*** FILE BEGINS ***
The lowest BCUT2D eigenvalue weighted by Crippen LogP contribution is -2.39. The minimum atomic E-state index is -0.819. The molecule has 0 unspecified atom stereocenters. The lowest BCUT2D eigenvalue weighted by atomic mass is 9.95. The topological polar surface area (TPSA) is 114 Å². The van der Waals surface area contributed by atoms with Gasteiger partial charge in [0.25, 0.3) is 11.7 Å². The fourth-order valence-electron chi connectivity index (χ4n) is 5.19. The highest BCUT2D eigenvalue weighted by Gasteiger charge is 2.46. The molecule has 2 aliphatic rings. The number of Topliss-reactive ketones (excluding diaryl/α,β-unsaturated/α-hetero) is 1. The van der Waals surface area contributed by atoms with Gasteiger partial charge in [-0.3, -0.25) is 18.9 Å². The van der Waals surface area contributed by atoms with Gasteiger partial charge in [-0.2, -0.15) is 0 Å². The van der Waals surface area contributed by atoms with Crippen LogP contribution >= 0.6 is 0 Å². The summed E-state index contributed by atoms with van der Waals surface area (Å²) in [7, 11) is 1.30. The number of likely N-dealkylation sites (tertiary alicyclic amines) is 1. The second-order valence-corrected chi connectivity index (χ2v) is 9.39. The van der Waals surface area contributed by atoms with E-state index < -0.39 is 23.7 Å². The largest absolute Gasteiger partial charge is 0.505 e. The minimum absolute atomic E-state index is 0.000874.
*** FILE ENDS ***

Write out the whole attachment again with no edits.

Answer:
The lowest BCUT2D eigenvalue weighted by Crippen LogP contribution is -2.39. The minimum atomic E-state index is -0.819. The molecule has 0 unspecified atom stereocenters. The lowest BCUT2D eigenvalue weighted by atomic mass is 9.95. The topological polar surface area (TPSA) is 114 Å². The van der Waals surface area contributed by atoms with Gasteiger partial charge in [0.25, 0.3) is 11.7 Å². The fourth-order valence-electron chi connectivity index (χ4n) is 5.19. The highest BCUT2D eigenvalue weighted by Gasteiger charge is 2.46. The molecule has 2 aliphatic rings. The number of Topliss-reactive ketones (excluding diaryl/α,β-unsaturated/α-hetero) is 1. The van der Waals surface area contributed by atoms with Gasteiger partial charge in [-0.3, -0.25) is 18.9 Å². The van der Waals surface area contributed by atoms with Gasteiger partial charge in [-0.2, -0.15) is 0 Å². The van der Waals surface area contributed by atoms with Crippen LogP contribution >= 0.6 is 0 Å². The summed E-state index contributed by atoms with van der Waals surface area (Å²) in [7, 11) is 1.30. The number of likely N-dealkylation sites (tertiary alicyclic amines) is 1. The second-order valence-corrected chi connectivity index (χ2v) is 9.39. The van der Waals surface area contributed by atoms with E-state index < -0.39 is 23.7 Å². The largest absolute Gasteiger partial charge is 0.505 e. The minimum absolute atomic E-state index is 0.000874.